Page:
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Part I: Let’s talk about lighting controls and rebates

Part 1 Lighting Controls Explained and Rebates



Doesn't it seem like Lighting Controls are everywhere? Every conference, every trade show? Every marketing piece? And they are so easy to understand and demo, right? 😁

Lighting controls are a proven and effective way to reduce energy usage. Therefore, lighting control technology is interesting to utilities as a way to reach their energy reductions goals through energy efficiency incentives. And so, voila, there are incentives for lighting controls.


Most utility programs that incentivize LED technology will also incentivize lighting controls, but the types of lighting controls that are incentivized and how they are incentivized vary greatly.


So let’s dig in…


Utilities have their own ways to segment the types of lighting controls, and that is the perspective I am presenting in this article, so fair warning, the words I use to segment and describe controls may differ from industry conventions.


Lesson 1

There is no standard. There is no standards organization like ENERGY STAR® or the DesignLights Consortium® (DLC®) that sets a common framework or nomenclature for lighting controls, so you can’t rely on the “category name” of the control in utility program documentation, you have to read the fine print.

Wait!!!! The DLC covers controls!? They have product listings!?

Yes, the DLC covers Networked Lighting Controls, which is just one category in many categories of incentivized lighting controls, more on this later...

So to lay some order over this chaos, Encentiv Energy has created a normalized nomenclature that does a decent job of categorizing lighting controls, which breaks down a couple of ways:


Lighting control approaches: this is a list of the different techniques that are used to control lights

  • Occupancy/Vacancy
  • Daylighting
  • Photocell
  • Bi-Level Switch
  • Timer/Clock (Yep, still covered by some utilities)
  • Network-enabled capabilities - Networked Lighting Control systems have added a few unique approaches that we will cover later


Installation/Configuration approaches - List of the ways the approaches can be packaged and installed into an environment

    • Stand-alone controls
      • Wall-mounted
      • Switch
      • Ceiling-mounted
      • Remote
    • Integral Fixture-mounted
    • Combinations of approaches and mounting types
    • Networked


Additionally, lighting control devices can respond to an event with on, off, or dimming.


Popularity in Utility Incentive Programs

  1. Occupancy Sensors - The most popular lighting control that is incentivized by utilities. Wall/Ceiling mount are the most frequently incentivized, followed by fixture-mount integral.
  2. Daylighting - Fixture-mounted incentives are the most frequent, followed by various stand-alone varieties
  3. Bi-Level - Tried and true
  4. Networked Lighting Control - The new kid on the block. Rising in popularity, but slowly.
  5. Photocell - Building/Energy Codes are starting to impact the need for incentives for photocells.
  6. Timers


Okay, we’ve covered what types of lighting controls are incentivized, but how do the utilities value the incentives. Of course, as a collective, they use a number of different approaches.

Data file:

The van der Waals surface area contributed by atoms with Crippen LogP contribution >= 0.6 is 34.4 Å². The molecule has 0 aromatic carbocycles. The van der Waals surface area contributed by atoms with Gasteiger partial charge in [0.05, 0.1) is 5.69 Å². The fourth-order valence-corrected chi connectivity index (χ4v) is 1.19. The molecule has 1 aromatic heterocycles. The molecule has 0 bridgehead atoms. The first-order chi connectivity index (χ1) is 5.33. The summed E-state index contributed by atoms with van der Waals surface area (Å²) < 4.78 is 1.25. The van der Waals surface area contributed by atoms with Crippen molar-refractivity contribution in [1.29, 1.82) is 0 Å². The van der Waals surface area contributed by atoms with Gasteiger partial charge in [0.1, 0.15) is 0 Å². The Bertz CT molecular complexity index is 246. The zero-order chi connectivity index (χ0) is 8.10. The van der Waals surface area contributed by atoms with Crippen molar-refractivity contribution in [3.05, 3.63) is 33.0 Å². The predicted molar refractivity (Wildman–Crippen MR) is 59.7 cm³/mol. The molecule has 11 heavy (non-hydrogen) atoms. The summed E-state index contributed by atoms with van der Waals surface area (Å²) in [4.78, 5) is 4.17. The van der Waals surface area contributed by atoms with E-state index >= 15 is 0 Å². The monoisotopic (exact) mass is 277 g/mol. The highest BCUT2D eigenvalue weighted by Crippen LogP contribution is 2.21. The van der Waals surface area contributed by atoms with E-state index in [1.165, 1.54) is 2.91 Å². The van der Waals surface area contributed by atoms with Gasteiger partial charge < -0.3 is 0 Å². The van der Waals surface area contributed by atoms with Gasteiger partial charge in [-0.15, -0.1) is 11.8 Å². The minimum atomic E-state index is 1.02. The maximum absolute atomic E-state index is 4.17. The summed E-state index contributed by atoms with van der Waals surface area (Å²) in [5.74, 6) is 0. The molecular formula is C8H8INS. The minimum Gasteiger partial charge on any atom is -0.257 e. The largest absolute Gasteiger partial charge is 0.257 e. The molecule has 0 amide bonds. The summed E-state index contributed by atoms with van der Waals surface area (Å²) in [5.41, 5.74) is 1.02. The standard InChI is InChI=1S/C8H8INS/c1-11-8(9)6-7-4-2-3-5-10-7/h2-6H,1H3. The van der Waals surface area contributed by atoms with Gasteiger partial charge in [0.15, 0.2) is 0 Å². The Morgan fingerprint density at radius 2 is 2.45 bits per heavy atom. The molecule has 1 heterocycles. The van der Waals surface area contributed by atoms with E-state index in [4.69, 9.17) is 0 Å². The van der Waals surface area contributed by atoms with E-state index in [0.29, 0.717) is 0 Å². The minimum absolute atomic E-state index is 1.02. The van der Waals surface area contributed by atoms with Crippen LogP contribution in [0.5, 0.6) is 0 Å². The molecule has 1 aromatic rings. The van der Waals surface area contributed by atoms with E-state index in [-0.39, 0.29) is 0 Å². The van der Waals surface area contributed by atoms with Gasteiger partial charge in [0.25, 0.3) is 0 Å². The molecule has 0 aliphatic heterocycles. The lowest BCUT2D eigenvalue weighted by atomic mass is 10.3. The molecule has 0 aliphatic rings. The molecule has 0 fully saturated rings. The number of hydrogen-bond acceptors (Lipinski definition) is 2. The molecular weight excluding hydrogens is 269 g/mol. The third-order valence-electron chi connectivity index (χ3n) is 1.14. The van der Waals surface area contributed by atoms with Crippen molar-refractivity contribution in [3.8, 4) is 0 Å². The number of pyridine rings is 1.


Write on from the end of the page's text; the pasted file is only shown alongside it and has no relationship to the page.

Four Major Approaches


In the fixed case, the incentive is simply a dollar amount paid per fixture or per sensor. For the sensor rebates, some utilities may have a minimum number of fixtures that is controlled per sensor.


Watts Controlled 

This incentive type is calculated by determining the number of fixture watts that are controlled by sensors and multiplying that by a value, typically cents. For example $0.09 watts controlled multiplied by 200 watts of fixtures is $18.


Square Footage Controlled 

This incentive type is used in a few daylighting incentives and networked lighting control incentives. The approach is to figure out the square footage of lighting that is controlled and multiply that a value, typically cents. For example a 50,000 sqft controlled lighting space in a $0.08/sqft program would get a $4,000 incentives for the controls.


Energy Savings 

Custom programs, as well as a number of normal programs use an energy savings approach. Typically this will be either kWh-saved, peak kW-saved or a combination of kWh and peak kW. There are a few utilities where they pay an additional watts reduced incentives on the fixtures just because they are in a controlled environment. We will do a deeper dive into this approach later.



Not a major approach in that it is similar to Fixed - Sensor rebates above, but there are a handful of programs that have created midstream rebates, where the rebate is paid that the point of sale through authorized distributors.


As you can see, the incentive calculation approaches can vary widely. The energy savings calculations have their sub-approaches as well that bear going into some detail about.


We’ve covered a lot of ground today, and the next lighting control topics we'll get into some deep, lengthy detail, so my editor is making me break the information into additional articles. Here's what is up next:


Networked Lighting Controls and Energy Savings Incentives
We will delve into the details of both NLC incentives as well as energy saving based incentives. There is a bit of overlap in these topics so makes sense to group together.


Lighting Controls Incentive Economics
Where are controls incentives most lucrative, and how do you compare the economics of the different approaches.


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Feel free to reach out or comment below with related questions I can answer in these articles. hello@encentivenergy.com


Part I is available here.
Mike Cham
Mike Cham
CTO, Encentiv Energy

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